What would you say is the key to true prosperity? Not peace, in this fallen world we will always have trouble, but prosperity? Money is usually people’s first answer, most things are typically better when you have money. Others would say knowledge, citing ignorance as our greatest enemy. A third group might argue for a strong work ethic, claiming that nothing can be achieved without effort.
Bruce Wydick of Christianity Today believes it’s something much more specific: Trust. According to his latest article,
“Trust and its inseparable counterpart, trustworthiness, are themes that run strongly throughout Scripture. Trustworthy people are continually held in high esteem throughout the Bible (Exod. 18:20, Neh. 13:13, Dan. 6:4, Luke 19:17, 1 Cor. 4:2, 1 Tim. 3:11). Trust and trustworthiness are fundamental to healthy relationships; they are hallmarks of spiritual maturity. But academic research has only recently begun to grasp why they are so fundamental to economic prosperity.”
Wydick argues that social, political, and economical trust are essential to the prosperity of communities. He points to the small village of Ozxzca, Mexico as an example, detailing how a rampant abuse of power has left the community divided. Throughout the article, Wydick asserts that the Church must stand as an example of truth. In his eyes, our obligation to Christ must supersede even our relationships with family. He writes,
“Here is where the influence of a Christian ethos is most powerful in the establishment of trust: In the context of a genuine Christian commitment, the greater ethical claims toward 1) God and 2) Neighbor supersede the claims of family (Mark 12:31, Luke 14:26). Indeed a summary of New Testament teaching is anything but a ‘focus on the family.’ It is an ethical focus that lies primarily outside of the family. Jesus calls for an ethos that supersedes loyalty to close kin. His mother and brothers were ‘those who hear the word of God and put it into practice’ (Luke 18:21). The injured man for whom the Samaritan risks his life is not a member of his family or tribe (Luke 10:33). Jesus mocks the reciprocity that exists within social networks, correctly identifying this apparently beneficent behavior as a mere illusion of altruism: ‘If you love those who love you, what credit is that to you? Even sinners love those who love them’ (Luke 6:32).”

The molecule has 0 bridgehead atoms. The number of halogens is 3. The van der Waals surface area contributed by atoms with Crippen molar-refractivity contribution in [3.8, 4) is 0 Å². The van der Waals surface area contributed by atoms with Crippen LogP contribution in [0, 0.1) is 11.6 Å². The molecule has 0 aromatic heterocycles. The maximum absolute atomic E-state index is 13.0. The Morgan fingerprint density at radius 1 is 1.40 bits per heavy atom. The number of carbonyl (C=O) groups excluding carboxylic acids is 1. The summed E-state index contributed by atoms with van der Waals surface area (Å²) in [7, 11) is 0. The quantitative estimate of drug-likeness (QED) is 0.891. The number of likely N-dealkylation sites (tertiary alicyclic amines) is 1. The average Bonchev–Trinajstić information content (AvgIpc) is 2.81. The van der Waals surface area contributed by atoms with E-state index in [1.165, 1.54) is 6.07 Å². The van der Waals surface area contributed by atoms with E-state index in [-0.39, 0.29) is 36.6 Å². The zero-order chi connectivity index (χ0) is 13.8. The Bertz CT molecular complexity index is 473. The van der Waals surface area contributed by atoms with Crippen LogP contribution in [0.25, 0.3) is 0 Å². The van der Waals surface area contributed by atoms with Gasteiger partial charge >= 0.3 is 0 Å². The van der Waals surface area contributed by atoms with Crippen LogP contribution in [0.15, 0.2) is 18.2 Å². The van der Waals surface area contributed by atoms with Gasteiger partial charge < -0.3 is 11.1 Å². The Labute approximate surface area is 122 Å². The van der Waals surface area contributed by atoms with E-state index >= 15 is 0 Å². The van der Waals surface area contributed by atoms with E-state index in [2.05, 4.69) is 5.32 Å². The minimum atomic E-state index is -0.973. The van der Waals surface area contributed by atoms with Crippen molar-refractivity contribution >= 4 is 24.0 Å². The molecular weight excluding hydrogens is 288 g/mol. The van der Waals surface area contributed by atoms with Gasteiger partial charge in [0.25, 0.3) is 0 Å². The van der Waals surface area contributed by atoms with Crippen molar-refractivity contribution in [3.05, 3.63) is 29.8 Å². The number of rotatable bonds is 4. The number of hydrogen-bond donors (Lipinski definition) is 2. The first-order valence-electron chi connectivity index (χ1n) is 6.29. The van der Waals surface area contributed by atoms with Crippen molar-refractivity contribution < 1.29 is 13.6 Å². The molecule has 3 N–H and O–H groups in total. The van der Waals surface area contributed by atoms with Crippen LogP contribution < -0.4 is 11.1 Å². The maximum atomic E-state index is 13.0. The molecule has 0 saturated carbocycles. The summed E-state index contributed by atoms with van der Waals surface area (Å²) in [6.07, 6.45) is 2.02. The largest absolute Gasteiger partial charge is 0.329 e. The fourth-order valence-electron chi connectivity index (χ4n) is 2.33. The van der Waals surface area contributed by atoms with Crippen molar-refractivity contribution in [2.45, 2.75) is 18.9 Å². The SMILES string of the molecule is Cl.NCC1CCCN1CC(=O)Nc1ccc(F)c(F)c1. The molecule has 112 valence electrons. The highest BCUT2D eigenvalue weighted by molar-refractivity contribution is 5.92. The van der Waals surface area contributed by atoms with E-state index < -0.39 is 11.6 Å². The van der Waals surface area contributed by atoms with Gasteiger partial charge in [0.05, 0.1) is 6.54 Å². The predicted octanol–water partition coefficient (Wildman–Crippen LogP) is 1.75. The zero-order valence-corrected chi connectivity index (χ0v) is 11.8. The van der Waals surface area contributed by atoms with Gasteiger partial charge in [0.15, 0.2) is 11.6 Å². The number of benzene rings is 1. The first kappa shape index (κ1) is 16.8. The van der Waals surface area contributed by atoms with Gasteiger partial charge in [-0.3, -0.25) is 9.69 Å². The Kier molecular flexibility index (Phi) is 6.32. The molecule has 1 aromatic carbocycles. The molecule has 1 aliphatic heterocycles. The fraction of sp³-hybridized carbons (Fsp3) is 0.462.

In order to follow Christ, we must have genuine love for others, and there can be no genuine love until there is first genuine trust. This puts the Church in a new and awkward situation. Where once Christians were seen with respect and admiration, modern Christians are viewed with suspicion and fear. The gradual shift of society, and several mistakes on our part, have eroded the integrity of the Church. To make things right, correction is needed.
Remember the words of Christ in Matthew 25, and remember that true love and trust often go hand-in-hand.
“For I was hungry and you gave me something to eat, I was thirsty and you gave me something to drink, I was a stranger and you invited me in, I needed clothes and you clothed me, I was sick and you looked after me, I was in prison and you came to visit me.' ‘Then the righteous will answer him, 'Lord, when did we see you hungry and feed you, or thirsty and give you something to drink? When did we see you a stranger and invite you in, or needing clothes and clothe you? When did we see you sick or in prison and go to visit you?' ‘The King will reply, 'I tell you the truth, whatever you did for one of the least of these brothers of mine, you did for me.'” - Matthew 25:35-41
What about you? Do you think the Church needs to build more trust?
*Ryan Duncan is the Entertainment Editor for Crosswalk.com